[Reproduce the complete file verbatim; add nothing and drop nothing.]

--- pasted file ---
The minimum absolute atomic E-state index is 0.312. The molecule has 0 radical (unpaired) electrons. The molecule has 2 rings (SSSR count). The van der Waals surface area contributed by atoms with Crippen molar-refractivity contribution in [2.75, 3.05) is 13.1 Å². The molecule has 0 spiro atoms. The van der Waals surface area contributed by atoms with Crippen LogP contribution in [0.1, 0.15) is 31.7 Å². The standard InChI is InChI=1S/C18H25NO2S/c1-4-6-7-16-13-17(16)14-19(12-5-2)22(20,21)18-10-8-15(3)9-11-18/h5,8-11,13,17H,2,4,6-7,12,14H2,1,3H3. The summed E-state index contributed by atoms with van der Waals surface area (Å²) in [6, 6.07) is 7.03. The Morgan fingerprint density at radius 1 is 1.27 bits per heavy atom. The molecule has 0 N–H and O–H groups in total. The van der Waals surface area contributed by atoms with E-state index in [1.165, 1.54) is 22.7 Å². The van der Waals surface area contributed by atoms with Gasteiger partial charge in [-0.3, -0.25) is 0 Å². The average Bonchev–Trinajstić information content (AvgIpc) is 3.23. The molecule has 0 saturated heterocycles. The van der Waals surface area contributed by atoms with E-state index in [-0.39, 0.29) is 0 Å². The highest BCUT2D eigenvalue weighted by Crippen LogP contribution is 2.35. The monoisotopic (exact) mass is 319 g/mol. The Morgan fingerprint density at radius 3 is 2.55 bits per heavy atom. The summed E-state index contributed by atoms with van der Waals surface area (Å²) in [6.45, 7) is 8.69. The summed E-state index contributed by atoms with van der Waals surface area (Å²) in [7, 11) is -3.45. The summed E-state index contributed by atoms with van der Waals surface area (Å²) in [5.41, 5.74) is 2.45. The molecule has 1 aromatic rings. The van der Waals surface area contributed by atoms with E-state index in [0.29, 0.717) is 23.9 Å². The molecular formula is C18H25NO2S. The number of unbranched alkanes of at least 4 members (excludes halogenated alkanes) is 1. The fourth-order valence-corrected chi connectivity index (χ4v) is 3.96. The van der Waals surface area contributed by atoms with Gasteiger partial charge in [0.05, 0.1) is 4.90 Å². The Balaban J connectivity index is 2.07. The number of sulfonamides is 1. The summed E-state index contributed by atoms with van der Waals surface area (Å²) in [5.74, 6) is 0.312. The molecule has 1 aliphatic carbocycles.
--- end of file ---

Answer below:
The minimum absolute atomic E-state index is 0.312. The molecule has 0 radical (unpaired) electrons. The molecule has 2 rings (SSSR count). The van der Waals surface area contributed by atoms with Crippen molar-refractivity contribution in [2.75, 3.05) is 13.1 Å². The molecule has 0 spiro atoms. The van der Waals surface area contributed by atoms with Crippen LogP contribution in [0.1, 0.15) is 31.7 Å². The standard InChI is InChI=1S/C18H25NO2S/c1-4-6-7-16-13-17(16)14-19(12-5-2)22(20,21)18-10-8-15(3)9-11-18/h5,8-11,13,17H,2,4,6-7,12,14H2,1,3H3. The summed E-state index contributed by atoms with van der Waals surface area (Å²) in [6, 6.07) is 7.03. The Morgan fingerprint density at radius 1 is 1.27 bits per heavy atom. The molecule has 0 N–H and O–H groups in total. The van der Waals surface area contributed by atoms with E-state index in [1.165, 1.54) is 22.7 Å². The van der Waals surface area contributed by atoms with Gasteiger partial charge in [-0.3, -0.25) is 0 Å². The average Bonchev–Trinajstić information content (AvgIpc) is 3.23. The molecule has 0 saturated heterocycles. The van der Waals surface area contributed by atoms with E-state index in [-0.39, 0.29) is 0 Å². The highest BCUT2D eigenvalue weighted by Crippen LogP contribution is 2.35. The monoisotopic (exact) mass is 319 g/mol. The Morgan fingerprint density at radius 3 is 2.55 bits per heavy atom. The summed E-state index contributed by atoms with van der Waals surface area (Å²) in [6.45, 7) is 8.69. The summed E-state index contributed by atoms with van der Waals surface area (Å²) in [7, 11) is -3.45. The summed E-state index contributed by atoms with van der Waals surface area (Å²) in [5.41, 5.74) is 2.45. The molecule has 1 aromatic rings. The van der Waals surface area contributed by atoms with E-state index in [0.29, 0.717) is 23.9 Å². The molecular formula is C18H25NO2S. The number of unbranched alkanes of at least 4 members (excludes halogenated alkanes) is 1. The fourth-order valence-corrected chi connectivity index (χ4v) is 3.96. The van der Waals surface area contributed by atoms with Gasteiger partial charge in [0.05, 0.1) is 4.90 Å². The Balaban J connectivity index is 2.07. The number of sulfonamides is 1. The summed E-state index contributed by atoms with van der Waals surface area (Å²) in [5.74, 6) is 0.312. The molecule has 1 aliphatic carbocycles.